Just my \$0.02 - off for coffee and a snickers bar

#### MarkII

##### Well-Known Member
While I agree that in theory, the metric system is superior, I also think it kinda sucks... And here is why

Nautical Miles. A minute of arc of latitude which can actually be used for navigation over long distances (more than across town). If everything in the metric system had been based upon the nautical mile, I would like it a lot more. Of course this would make a Nautical meter 1.8 regular meters (which turns out to be about 6 feet... not too bad). Or if they had split the Nautical Mile into 2km, a Nautical meter would be about 3 feet...and we could actually use the Km for navigation without throwing the world into chaos.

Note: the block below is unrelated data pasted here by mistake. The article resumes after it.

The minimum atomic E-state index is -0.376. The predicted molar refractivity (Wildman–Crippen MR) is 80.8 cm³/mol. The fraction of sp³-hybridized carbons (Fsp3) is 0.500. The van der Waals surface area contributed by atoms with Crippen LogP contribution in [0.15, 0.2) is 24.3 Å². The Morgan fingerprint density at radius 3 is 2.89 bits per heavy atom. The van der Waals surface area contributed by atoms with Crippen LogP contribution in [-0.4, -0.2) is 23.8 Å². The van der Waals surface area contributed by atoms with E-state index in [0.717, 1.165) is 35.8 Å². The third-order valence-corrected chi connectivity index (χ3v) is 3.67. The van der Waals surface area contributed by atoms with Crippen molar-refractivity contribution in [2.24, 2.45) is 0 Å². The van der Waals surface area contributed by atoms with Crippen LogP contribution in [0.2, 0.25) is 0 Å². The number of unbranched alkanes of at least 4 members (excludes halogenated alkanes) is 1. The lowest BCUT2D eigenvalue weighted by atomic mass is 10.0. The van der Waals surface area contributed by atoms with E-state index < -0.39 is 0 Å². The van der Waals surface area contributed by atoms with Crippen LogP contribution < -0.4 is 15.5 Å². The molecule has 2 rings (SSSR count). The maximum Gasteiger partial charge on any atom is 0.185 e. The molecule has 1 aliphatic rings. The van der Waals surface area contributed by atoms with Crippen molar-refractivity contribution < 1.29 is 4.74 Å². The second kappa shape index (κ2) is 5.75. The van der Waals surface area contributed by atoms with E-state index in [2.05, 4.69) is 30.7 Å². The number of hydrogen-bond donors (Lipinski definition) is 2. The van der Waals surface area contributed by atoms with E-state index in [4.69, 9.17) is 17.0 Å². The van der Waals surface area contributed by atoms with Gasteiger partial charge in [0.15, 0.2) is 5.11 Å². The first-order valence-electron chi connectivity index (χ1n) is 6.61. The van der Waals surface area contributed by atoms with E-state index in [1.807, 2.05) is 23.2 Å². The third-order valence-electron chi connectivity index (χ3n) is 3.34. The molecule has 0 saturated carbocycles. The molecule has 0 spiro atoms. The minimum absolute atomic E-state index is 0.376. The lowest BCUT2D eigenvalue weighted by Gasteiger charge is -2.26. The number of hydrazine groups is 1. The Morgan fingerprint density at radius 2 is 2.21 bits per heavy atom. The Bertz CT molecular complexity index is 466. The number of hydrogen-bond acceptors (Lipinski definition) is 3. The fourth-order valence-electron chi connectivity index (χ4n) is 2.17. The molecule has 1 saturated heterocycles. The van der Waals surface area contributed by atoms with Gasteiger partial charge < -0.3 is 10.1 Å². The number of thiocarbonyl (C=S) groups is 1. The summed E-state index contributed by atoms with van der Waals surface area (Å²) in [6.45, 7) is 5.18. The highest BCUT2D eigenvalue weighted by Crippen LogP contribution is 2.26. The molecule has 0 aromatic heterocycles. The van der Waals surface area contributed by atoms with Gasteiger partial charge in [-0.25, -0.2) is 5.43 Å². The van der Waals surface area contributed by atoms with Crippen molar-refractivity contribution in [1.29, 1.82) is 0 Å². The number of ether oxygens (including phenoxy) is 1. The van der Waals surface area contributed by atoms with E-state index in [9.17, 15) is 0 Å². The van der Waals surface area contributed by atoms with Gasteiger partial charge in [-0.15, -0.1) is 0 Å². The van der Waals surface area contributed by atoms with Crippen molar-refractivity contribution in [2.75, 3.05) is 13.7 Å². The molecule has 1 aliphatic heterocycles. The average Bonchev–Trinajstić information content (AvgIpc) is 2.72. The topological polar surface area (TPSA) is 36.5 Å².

Just my \$0.02 - off for coffee and a snickers bar
Well, for distance, I kinda like the attoparsec, the microfortnight and the light-nanosecond.

• One attoparsec per microfortnight is very close to one inch per second.
• One light-nanosecond is approximately 30 centimeters or one foot.
• One light-picosecond, on the other hand, is approximately the width of a speck of ground black pepper, or approx. 362,869 Å.
But if you want to talk about nautical miles, then:

• One light-fortnight is approximately 195 gigaNM.
A standard black powder A, B, C motor is 60 light-picoseconds in diameter.

MarkII

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#### Ironnerd88

##### Well-Known Member
Well, for distance, I kinda like the attoparsec, the microfortnight and the light-nanosecond.

• One attoparsec per microfortnight is very close to one inch per second.
• One light-nanosecond is approximately 30 centimeters or one foot.
• One light-picosecond, on the other hand, is approximately the width of a speck of ground black pepper, or approx. 362,869 Å.